Remembering Sand in the Trunk and Radial Tires

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tires

Photo from the files of The Carleton Place Canadian from the Carleton Place and Beckwith Heritage Museum

Two weeks ago thanks to Russ at Motorhouse Mitshubishi I got my winter tires on my car. As I listened to the roar of the heavier tires, and watched them throw my tire sensor system out of whack, I had to laugh at some old memories.

My late husband Angelo used to argue that winter tires were “for people from Toronto who have to call in the army to shovel the sidewalks when it snows.”  That was until one day he backed down  my father’s snowy Quebec driveway and removed part of his fence. Not content with believing his Delta 88 could do such a thing he attempted to reverse again, only this time he hit the mailbox.

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When I overheard Ange tell my oldest son Sky years ago to get his head out of his you-know-what and put some winter tires on his car I just smiled and kept my mouth shut.

My late father Arthur Knight always insisted that you keep bags of sand in the trunk for traction in case you got stuck in the winter. His 70s Ford Pinto was loaded to the brim with bags of salt, and when I went to visit him he insisted in tossing in more in my trunk.  It was supposed to add weight, and if I ever got stuck, the sand could be used for traction he said. I never actually got stuck, so I never had to use the sand. Somehow I doubt that a couple of sandbags add or subtract anything meaningful to the traction of a vehicle that already weighs a few tons when empty, plus a few hundred pounds with a driver and passenger.

Every year AAA (auto club) publishes advice for winter driving and putting sand or litter in the back of a rear wheel drive car is always on the list. I personally prefer cat litter because it’s relatively inexpensive (non clumping, non scented) and provides decent traction.

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When I was a kid everyone had had snow tires.  It was only in the 80s that people got stupid and bought into the “all season” foolishness.

We’ve all heard someone say.

“I’ve been driving 50 years and have never needed winter tires…”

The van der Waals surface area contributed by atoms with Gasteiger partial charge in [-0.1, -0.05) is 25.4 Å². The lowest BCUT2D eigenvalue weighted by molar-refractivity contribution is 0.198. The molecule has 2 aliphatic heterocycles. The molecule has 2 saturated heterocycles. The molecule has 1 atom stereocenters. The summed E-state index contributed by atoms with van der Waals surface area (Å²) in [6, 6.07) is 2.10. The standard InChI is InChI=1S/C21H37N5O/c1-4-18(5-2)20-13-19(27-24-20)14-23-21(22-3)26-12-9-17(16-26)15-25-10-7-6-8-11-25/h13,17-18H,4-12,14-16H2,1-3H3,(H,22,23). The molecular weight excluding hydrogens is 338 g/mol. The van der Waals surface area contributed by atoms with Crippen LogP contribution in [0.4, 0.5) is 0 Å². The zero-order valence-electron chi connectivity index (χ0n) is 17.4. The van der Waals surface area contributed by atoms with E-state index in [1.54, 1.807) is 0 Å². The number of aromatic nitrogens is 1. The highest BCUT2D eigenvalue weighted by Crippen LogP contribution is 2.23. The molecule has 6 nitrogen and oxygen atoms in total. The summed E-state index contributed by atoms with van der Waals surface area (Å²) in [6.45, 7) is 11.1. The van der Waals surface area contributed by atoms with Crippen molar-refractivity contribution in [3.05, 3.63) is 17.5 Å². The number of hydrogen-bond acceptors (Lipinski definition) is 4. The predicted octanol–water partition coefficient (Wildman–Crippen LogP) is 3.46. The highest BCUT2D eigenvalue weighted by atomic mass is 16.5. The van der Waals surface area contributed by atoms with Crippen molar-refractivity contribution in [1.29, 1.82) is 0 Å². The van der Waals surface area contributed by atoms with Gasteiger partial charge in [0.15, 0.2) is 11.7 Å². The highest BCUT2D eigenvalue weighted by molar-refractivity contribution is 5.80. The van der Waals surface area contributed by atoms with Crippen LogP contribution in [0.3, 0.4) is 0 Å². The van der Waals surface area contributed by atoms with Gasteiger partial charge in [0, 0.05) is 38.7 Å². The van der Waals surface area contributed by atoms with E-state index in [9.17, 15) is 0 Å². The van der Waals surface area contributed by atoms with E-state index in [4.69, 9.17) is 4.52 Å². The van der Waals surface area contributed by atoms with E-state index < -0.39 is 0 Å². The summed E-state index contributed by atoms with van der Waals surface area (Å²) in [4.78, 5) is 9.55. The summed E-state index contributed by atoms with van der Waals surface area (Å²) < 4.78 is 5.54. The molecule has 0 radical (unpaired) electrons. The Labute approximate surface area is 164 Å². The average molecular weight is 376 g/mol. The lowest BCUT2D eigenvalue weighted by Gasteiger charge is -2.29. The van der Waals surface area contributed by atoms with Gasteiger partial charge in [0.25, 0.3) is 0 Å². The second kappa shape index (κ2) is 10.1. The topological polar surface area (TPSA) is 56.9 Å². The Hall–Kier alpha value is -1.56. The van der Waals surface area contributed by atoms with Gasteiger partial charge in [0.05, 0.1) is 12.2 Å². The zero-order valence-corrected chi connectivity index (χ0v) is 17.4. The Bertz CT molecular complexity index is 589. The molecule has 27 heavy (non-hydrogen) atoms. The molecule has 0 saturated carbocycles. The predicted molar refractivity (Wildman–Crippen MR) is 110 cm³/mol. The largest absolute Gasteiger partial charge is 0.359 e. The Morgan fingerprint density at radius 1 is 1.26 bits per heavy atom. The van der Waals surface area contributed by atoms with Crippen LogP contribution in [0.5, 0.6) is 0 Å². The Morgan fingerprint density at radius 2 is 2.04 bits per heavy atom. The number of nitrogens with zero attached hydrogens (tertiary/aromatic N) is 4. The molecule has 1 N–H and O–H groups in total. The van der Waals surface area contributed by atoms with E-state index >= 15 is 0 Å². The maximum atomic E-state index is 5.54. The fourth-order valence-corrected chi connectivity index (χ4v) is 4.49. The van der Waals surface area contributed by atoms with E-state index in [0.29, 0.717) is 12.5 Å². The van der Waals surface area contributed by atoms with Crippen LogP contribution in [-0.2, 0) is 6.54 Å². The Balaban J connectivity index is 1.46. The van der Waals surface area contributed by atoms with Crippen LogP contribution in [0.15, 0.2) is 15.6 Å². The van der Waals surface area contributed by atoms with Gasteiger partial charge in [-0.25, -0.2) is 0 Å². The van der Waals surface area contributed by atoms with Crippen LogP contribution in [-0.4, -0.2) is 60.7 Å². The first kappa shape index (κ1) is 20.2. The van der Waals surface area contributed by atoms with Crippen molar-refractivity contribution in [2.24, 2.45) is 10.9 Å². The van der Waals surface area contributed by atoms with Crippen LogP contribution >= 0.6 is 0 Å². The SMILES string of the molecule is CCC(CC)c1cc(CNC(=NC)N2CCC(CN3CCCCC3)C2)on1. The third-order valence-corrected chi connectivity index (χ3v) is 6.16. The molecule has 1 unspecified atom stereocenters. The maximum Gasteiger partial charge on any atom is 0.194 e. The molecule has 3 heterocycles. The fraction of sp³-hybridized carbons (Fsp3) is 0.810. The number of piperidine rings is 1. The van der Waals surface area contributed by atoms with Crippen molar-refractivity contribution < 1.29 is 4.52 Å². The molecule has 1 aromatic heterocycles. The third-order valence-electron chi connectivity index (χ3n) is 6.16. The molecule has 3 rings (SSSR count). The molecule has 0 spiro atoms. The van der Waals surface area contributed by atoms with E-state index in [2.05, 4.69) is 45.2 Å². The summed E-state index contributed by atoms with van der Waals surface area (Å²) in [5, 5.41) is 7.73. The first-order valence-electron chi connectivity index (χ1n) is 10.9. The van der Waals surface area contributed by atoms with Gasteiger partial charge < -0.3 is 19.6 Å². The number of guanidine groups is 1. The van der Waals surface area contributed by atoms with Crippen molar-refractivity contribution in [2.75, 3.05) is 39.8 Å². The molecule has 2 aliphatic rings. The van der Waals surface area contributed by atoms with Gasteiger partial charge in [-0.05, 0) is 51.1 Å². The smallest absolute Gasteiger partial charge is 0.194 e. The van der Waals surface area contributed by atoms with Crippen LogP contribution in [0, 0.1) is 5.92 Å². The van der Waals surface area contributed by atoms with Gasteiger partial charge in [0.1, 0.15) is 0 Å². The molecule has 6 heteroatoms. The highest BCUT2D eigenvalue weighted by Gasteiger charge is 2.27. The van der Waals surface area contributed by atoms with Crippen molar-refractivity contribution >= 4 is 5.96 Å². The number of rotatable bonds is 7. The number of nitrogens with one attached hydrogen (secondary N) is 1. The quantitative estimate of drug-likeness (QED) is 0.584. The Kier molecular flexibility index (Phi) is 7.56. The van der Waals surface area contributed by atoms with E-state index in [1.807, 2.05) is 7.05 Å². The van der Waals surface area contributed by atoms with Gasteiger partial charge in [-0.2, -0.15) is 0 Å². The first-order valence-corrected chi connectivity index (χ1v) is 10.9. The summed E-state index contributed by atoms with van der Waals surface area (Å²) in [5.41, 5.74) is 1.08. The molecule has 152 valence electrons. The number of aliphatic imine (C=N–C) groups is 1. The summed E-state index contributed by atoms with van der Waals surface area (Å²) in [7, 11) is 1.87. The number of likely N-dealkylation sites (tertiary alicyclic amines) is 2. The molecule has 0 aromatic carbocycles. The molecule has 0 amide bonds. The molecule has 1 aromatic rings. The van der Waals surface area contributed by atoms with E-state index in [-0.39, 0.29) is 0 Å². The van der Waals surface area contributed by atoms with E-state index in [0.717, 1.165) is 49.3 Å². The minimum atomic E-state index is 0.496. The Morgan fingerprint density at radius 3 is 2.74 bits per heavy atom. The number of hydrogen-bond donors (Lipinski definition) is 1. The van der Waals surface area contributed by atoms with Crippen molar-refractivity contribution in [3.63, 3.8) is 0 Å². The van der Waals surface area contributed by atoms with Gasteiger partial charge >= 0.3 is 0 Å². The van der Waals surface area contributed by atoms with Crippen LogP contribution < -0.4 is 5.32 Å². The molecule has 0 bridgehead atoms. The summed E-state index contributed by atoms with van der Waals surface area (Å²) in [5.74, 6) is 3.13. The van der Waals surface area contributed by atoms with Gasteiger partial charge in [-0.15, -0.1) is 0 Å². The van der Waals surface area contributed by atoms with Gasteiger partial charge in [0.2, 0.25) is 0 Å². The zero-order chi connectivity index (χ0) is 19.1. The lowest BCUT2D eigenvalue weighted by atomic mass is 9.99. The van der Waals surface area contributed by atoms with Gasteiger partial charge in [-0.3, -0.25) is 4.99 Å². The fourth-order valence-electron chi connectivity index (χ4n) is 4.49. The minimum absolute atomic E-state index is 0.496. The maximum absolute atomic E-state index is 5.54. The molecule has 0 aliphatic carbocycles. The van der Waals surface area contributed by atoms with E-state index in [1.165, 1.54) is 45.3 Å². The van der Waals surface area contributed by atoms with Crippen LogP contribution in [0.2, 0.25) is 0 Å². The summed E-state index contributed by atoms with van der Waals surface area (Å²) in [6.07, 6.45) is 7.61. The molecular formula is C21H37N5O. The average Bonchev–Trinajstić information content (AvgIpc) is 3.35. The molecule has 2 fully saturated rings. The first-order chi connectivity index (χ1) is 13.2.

What are they really saying?

“I’m in total control of my ride at all times, and the rest of you morons can’t be bothered.”

 

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I have yet to meet a driver who can command the elements, predict within inches where their vehicle will halt on black ice, and somehow prophesy the actions of other motorists. Like me, when I slid off Fallowfield Road years ago and sat in the ditch with a German Shepherd sitting shotgun for an hour. Now that’s another story!

 

 

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Henry Code-Ah, but the sand for weight was significant in the days of rear wheel drive, because most of the weight was in the front. I can well remember in my youth,the only way I get up an icy hill (not having heeded my father’s advice about the sand) was to have a couple of my friends climb into the trunk to put some weight over the back wheels.

 

The Benefits of Having a Large Human Chassis for Traction

 

About lindaseccaspina

Before she laid her fingers to a keyboard, Linda was a fashion designer, and then owned the eclectic store Flash Cadilac and Savannah Devilles in Ottawa on Rideau Street from 1976-1996. She also did clothing for various media and worked on “You Can’t do that on Television”. After writing for years about things that she cared about or pissed her off on American media she finally found her calling. She is a weekly columnist for the Sherbrooke Record and documents history every single day and has over 6500 blogs about Lanark County and Ottawa and an enormous weekly readership. Linda has published six books and is in her 4th year as a town councillor for Carleton Place. She believes in community and promoting business owners because she believes she can, so she does.

2 responses »

  1. Ah, but the sand for weight was significant in the days of rear wheel drive, because most of the weight was in the front. I can well remember in my youth,the only way I get up an icy hill (not having heeded my father’s afviceadvice about the sand) was to have a couple of my friends climb into the trunk to put some weight over the back wheels.

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